- Agronomic: soybeans
- Crop Production: cover crops, water management
- Education and Training: on-farm/ranch research
Reducing weed pressure on crops without affecting soil health through intense and frequent tillage and cultivation practices is a major challenge in sustainable crop production. South Carolina SARE Program farmer stakeholders have identified “cover cropping for weed management” as the highest priority topic for research and training. With the increasing interest toward organic grain production in the southeastern US, fall cover crops could be explored as a sustainable practice that improve cropping system intensity and diversity as well as improving soil health and reducing weed pressure. Despite the potential benefits, few grain producers in the southeast have included cover crops as part of their cropping systems because of several challenges. One of the major concerns of producers is the possibility that cover crops may reduce the amount of water stored in the soil profile for the next grain crop, potentially reducing yields. Therefore, it is imperative to test the effect of cover crops on stored soil water before they are introduced to the cropping system for sustainably managing weeds and improving soil health.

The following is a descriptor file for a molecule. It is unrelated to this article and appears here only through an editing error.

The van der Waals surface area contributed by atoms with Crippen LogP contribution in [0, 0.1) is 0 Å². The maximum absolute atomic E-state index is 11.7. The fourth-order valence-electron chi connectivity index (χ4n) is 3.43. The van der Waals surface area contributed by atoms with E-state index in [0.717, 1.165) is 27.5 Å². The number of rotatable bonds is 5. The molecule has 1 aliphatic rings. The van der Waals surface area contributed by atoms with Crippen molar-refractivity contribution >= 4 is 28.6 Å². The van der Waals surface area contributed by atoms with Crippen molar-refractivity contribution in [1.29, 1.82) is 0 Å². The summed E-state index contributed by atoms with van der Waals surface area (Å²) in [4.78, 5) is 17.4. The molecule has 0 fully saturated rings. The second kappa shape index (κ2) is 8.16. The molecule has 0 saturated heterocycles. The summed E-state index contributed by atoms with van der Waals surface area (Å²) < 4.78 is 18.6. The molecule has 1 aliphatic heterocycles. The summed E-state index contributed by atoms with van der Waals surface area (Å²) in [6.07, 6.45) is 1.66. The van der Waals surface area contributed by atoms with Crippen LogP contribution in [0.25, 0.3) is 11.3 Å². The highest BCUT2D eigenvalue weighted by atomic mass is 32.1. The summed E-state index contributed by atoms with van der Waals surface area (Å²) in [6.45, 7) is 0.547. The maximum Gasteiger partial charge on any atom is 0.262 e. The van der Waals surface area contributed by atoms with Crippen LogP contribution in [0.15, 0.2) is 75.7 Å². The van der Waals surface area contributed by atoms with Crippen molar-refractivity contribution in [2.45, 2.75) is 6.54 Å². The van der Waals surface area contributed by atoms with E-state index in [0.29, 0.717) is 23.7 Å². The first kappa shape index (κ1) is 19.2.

The objective of this study was to evaluate the common cover crops in SC for soil moisture retention and biomass production. We evaluated seven cover crop treatments including grasses, legumes, and brassicas as single species or in mixtures, and compared them with two controls, a weed-free fallow and a weedy fallow, in an on-farm trial. Soil moisture content was measured at 10, 20, 30, 40, 60, and 100 cm depths at approximately biweekly intervals during cover crop season and at one month after termination. Biomass was measured at monthly intervals during the cover crop season. We found that all cover crop treatments retained more or equal amount of soil moisture compared to controls (weed-free or weedy fallow). Rye and a mixture of Austrian winter pea, crimson clove, hairy vetch, oat, and rye were good ground covers in terms of number of plants per meter square, and had highest amount of biomass and water use efficiency values. Though the mixture of turnip and crimson clover and crimson clover retained good amount of moisture in the soil, they were poor biomass producers and ground covers. Taken together, our results will provide information to develop grower recommendations on specific cover crops to optimize biomass and soil moisture for subsequent crops.
Evaluate the common fall cover crops in South Carolina for water use, biomass production, and water use efficiency to identify cover crops that improve available soil moisture for the following cash crop.